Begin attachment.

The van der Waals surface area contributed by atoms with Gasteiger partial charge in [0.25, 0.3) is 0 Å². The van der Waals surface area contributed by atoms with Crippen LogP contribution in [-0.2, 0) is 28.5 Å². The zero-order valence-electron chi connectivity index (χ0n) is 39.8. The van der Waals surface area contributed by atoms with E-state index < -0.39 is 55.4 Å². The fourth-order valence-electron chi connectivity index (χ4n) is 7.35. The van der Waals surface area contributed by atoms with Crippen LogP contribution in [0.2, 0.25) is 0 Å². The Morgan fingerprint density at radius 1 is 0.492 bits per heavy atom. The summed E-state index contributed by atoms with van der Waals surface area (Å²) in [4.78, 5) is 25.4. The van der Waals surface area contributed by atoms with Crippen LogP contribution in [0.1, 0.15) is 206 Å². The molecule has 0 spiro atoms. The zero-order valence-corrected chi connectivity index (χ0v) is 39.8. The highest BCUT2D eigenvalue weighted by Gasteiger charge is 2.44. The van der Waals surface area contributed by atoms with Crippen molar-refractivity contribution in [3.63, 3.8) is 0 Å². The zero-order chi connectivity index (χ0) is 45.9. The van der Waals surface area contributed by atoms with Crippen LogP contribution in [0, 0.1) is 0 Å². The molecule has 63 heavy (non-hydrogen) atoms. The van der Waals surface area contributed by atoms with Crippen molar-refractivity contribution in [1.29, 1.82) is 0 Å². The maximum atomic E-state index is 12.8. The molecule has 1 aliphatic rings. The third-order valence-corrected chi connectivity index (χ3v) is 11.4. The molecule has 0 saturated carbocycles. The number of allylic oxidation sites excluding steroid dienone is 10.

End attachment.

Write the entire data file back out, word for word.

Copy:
The van der Waals surface area contributed by atoms with Gasteiger partial charge in [0.25, 0.3) is 0 Å². The van der Waals surface area contributed by atoms with Crippen LogP contribution in [-0.2, 0) is 28.5 Å². The zero-order valence-electron chi connectivity index (χ0n) is 39.8. The van der Waals surface area contributed by atoms with E-state index < -0.39 is 55.4 Å². The fourth-order valence-electron chi connectivity index (χ4n) is 7.35. The van der Waals surface area contributed by atoms with Crippen LogP contribution in [0.2, 0.25) is 0 Å². The Morgan fingerprint density at radius 1 is 0.492 bits per heavy atom. The summed E-state index contributed by atoms with van der Waals surface area (Å²) in [4.78, 5) is 25.4. The van der Waals surface area contributed by atoms with Crippen LogP contribution in [0.1, 0.15) is 206 Å². The molecule has 0 spiro atoms. The zero-order valence-corrected chi connectivity index (χ0v) is 39.8. The highest BCUT2D eigenvalue weighted by Gasteiger charge is 2.44. The van der Waals surface area contributed by atoms with Crippen molar-refractivity contribution in [3.63, 3.8) is 0 Å². The zero-order chi connectivity index (χ0) is 45.9. The van der Waals surface area contributed by atoms with Crippen LogP contribution in [0, 0.1) is 0 Å². The molecule has 63 heavy (non-hydrogen) atoms. The van der Waals surface area contributed by atoms with Crippen molar-refractivity contribution in [1.29, 1.82) is 0 Å². The maximum atomic E-state index is 12.8. The molecule has 1 aliphatic rings. The third-order valence-corrected chi connectivity index (χ3v) is 11.4. The molecule has 0 saturated carbocycles. The number of allylic oxidation sites excluding steroid dienone is 10.